Editor's Note: My predecessor, Edward Schumacher-Matos, has been reflecting on his tenure as NPR's Ombudsman, which ended Jan. 31. Here is his final column. I'll begin posting here soon. - Elizabeth
If I am unethical, then so be it.
When I joined NPR nearly four years ago, I discovered that many of my fellow ombudsmen refused to say "we" or "us" in referring to their news organization. This show of independence was commendable, but I wondered if it wasn't also irrelevant, if not destructive—a small example of a fundamentalist mindset about news media ethics and related First Amendment freedoms.
Who among you doesn't believe that the ombudsman is not a part of her company? To be sure, my contract said that no one in NPR could tell me what judgments to make, and no one tried. But I was on the payroll, my office was in the building, the CEO approved my expenses and NPR's web site published my reports.
Distancing by pronoun may reinforce the image of what has been a mainstream news media ethic of independence, but it collides with a newer online ethic. This new code is suspicious about claims of independence, and doesn't believe in related claims of "objectivity" at all. Rather, the online ethic values transparency: Tell me your bias and I will judge your information on my own. Under this ethic, refusing to say "we" is a cheap language trick, and thus damages audience trust.
And so having turned over my office key to my successor, Elizabeth Jensen, I leave with a concern about the dangers of fundamentalism, not just among the fanatics we cover, but among ourselves. NPR's ethics are of course necessary and good. But taken to an extreme, they undermine our place in the nation and the nation itself. This specifically can be seen today in the debates over the coverage of press freedom, hate speech and national security. We in the news media—in different ways between new and old—are exaggerating ethics at the expense of maintaining a civilized and free society.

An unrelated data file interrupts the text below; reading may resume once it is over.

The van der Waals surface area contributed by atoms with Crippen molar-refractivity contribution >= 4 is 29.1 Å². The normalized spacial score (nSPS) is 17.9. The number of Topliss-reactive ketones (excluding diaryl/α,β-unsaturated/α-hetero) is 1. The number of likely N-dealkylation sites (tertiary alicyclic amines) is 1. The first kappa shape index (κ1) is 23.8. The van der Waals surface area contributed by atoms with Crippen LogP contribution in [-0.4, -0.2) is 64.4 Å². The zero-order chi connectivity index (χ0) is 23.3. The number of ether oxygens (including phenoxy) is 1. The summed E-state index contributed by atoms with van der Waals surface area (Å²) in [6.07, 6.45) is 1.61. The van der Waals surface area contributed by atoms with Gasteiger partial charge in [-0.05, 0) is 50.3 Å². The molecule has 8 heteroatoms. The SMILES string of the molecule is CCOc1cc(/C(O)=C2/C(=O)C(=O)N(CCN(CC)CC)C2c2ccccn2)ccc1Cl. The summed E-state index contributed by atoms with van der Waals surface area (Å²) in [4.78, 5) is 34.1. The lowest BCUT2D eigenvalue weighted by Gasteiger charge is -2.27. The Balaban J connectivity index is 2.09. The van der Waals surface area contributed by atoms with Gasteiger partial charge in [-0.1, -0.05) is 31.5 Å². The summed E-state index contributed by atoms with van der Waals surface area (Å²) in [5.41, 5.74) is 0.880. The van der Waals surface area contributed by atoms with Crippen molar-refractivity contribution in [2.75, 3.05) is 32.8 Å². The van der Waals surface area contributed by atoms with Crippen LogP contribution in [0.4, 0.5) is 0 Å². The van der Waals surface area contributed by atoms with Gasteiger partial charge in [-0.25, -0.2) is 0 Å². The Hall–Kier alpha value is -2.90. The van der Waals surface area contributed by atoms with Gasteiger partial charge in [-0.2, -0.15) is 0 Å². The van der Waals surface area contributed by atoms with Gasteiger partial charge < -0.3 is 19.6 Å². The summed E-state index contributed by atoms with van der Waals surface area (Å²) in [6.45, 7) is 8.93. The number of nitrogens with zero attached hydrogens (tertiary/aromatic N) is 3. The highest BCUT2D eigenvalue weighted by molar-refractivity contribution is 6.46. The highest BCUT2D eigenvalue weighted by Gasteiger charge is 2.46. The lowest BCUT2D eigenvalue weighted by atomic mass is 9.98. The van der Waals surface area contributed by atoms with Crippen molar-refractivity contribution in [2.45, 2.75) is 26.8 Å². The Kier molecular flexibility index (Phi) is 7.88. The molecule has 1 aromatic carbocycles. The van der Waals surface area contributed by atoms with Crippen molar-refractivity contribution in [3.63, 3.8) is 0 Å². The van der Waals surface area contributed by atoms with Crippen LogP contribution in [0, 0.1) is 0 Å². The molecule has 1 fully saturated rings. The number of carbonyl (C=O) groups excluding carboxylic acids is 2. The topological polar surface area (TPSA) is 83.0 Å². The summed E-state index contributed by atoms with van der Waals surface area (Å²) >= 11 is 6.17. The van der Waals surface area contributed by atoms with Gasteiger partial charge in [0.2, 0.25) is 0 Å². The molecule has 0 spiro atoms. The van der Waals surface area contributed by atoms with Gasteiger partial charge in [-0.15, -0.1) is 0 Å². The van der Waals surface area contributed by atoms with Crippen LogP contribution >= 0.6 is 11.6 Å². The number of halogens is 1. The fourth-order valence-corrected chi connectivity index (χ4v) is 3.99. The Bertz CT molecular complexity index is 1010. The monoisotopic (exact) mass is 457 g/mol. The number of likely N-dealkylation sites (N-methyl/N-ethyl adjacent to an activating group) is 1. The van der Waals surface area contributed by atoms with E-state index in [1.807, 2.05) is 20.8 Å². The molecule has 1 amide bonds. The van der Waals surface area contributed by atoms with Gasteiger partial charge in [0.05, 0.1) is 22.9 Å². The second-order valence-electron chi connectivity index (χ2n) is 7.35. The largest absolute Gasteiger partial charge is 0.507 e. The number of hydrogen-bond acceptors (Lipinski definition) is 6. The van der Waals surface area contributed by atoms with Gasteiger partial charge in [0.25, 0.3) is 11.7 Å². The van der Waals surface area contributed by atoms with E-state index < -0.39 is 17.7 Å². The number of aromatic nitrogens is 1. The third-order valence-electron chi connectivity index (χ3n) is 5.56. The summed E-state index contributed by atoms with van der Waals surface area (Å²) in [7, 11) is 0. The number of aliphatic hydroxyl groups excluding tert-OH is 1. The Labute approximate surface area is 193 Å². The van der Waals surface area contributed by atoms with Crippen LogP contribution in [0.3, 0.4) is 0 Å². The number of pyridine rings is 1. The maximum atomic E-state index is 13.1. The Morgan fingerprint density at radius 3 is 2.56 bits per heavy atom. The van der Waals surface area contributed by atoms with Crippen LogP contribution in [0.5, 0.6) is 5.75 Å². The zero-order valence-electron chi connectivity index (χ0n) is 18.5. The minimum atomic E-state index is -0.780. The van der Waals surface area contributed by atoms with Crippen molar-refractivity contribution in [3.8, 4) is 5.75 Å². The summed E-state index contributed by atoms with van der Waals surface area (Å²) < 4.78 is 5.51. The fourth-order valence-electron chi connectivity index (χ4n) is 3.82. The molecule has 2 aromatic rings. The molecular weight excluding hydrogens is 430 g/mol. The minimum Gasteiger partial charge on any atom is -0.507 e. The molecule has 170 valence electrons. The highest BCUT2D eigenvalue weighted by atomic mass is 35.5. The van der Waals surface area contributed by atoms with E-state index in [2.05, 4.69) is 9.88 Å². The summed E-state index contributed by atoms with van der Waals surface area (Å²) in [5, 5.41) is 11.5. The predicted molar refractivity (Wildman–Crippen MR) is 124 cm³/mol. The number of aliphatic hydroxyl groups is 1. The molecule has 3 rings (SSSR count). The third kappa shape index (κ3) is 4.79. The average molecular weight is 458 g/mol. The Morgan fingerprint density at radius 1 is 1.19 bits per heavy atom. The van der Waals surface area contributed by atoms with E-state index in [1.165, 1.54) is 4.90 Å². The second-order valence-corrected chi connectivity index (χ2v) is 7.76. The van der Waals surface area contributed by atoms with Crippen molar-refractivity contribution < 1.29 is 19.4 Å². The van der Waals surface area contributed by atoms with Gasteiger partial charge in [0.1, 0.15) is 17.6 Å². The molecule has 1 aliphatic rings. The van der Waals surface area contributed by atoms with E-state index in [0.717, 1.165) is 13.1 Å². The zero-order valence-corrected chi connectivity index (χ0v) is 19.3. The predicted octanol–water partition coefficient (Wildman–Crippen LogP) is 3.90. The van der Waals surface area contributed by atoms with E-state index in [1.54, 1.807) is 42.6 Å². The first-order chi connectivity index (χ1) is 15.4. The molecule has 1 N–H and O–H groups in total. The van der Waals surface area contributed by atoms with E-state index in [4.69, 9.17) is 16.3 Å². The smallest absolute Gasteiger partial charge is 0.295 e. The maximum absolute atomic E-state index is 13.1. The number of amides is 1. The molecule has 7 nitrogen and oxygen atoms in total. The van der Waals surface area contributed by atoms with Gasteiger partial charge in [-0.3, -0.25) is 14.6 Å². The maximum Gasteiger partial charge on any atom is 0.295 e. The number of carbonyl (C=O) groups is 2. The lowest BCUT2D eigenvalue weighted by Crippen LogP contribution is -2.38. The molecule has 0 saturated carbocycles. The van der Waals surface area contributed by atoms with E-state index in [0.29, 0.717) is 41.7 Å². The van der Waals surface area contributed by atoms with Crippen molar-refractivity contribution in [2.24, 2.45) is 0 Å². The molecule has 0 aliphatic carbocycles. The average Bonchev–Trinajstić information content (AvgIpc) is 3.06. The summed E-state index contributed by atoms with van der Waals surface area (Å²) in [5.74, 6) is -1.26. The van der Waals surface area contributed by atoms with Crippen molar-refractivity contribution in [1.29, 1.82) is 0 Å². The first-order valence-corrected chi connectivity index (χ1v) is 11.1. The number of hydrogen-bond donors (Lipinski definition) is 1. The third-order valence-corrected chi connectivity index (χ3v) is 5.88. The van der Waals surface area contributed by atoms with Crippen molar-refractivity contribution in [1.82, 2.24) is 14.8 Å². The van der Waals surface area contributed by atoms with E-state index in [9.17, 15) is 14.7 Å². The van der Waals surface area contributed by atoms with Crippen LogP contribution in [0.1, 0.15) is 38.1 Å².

We must remember this: Ethics change. And they are different in different democracies. Ethics are professional standards, not deeper morals, which can change, too, but far more slowly. Morals come from a society's soul, for lack of a better word. Ethics come from our more fickle brains, tied to the changing ways of, dare I say it, a business. And yet many in the news media are rushing to man the barricades for certain ethical interpretations of press freedom and independence as if they were absolutes—immutable principles worth dying for. Literally.
Think Charlie Hebdo.
I appeared recently on a call-in show of Kansas City member station KCUR to discuss the recent slaughter at the French satirical magazine. NPR editors had declined to reprint the cartoons that had provoked the attack by Muslim extremists. The editors also decided against reprinting the magazine's cover after the attack showing a seemingly benign drawing of the Prophet Muhammad with a tear falling from his eye. To many but not all Muslims, any printed image of the prophet is sacrilegious. My colleague and friend, Margaret Sullivan, the public editor of The New York Times, criticized The Times for doing the same as NPR did. Two editorial cartoonists interviewed earlier on the show strongly defended the magazine's cartoons. I was asked on KCUR what I thought. I am sure that the interviewer expected some thunderous response from NPR's ombudsman on press freedom.
I mumbled meekly, "I don't know."
I had been flip-flopping for two weeks on how to respond to readers who had been complaining about NPR's "censorship" of the Charlie Hebdo drawings. I even wondered if on my own I could run a picture of the more benign post attack cover in this blog. I controlled the photos and headlines. But the blog is still part of NPR's site, and NPR had by then issued its own rule on the matter. Did my independence allow me to break their rule?
Then on the show, as I listened to a brilliant analysis by the Kansas City Star's public editor, Derek Donovan, about how the magazine reflected French historical peculiarities, a light went on in my dim skull.
I am not Charlie.